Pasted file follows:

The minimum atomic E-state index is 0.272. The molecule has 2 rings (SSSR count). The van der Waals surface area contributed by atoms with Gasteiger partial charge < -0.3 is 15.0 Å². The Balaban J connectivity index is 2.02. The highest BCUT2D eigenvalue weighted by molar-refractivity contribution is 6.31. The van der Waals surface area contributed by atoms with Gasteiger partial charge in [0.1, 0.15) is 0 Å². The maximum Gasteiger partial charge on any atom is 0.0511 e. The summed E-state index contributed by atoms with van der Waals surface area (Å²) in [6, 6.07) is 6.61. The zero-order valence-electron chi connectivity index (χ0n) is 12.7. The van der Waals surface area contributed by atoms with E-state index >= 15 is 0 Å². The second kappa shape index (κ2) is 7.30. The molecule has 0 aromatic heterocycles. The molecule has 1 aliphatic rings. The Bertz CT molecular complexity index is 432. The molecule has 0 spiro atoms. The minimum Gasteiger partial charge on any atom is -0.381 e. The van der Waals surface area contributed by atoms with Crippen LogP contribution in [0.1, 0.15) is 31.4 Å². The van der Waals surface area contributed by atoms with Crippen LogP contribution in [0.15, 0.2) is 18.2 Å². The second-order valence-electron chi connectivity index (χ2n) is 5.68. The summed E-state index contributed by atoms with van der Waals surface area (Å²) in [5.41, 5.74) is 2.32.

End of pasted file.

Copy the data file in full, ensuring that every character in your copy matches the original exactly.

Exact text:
The minimum atomic E-state index is 0.272. The molecule has 2 rings (SSSR count). The van der Waals surface area contributed by atoms with Gasteiger partial charge < -0.3 is 15.0 Å². The Balaban J connectivity index is 2.02. The highest BCUT2D eigenvalue weighted by molar-refractivity contribution is 6.31. The van der Waals surface area contributed by atoms with Gasteiger partial charge in [0.1, 0.15) is 0 Å². The maximum Gasteiger partial charge on any atom is 0.0511 e. The summed E-state index contributed by atoms with van der Waals surface area (Å²) in [6, 6.07) is 6.61. The zero-order valence-electron chi connectivity index (χ0n) is 12.7. The van der Waals surface area contributed by atoms with E-state index >= 15 is 0 Å². The second kappa shape index (κ2) is 7.30. The molecule has 0 aromatic heterocycles. The molecule has 1 aliphatic rings. The Bertz CT molecular complexity index is 432. The molecule has 0 spiro atoms. The minimum Gasteiger partial charge on any atom is -0.381 e. The van der Waals surface area contributed by atoms with Crippen LogP contribution in [0.1, 0.15) is 31.4 Å². The van der Waals surface area contributed by atoms with Crippen LogP contribution in [0.15, 0.2) is 18.2 Å². The second-order valence-electron chi connectivity index (χ2n) is 5.68. The summed E-state index contributed by atoms with van der Waals surface area (Å²) in [5.41, 5.74) is 2.32.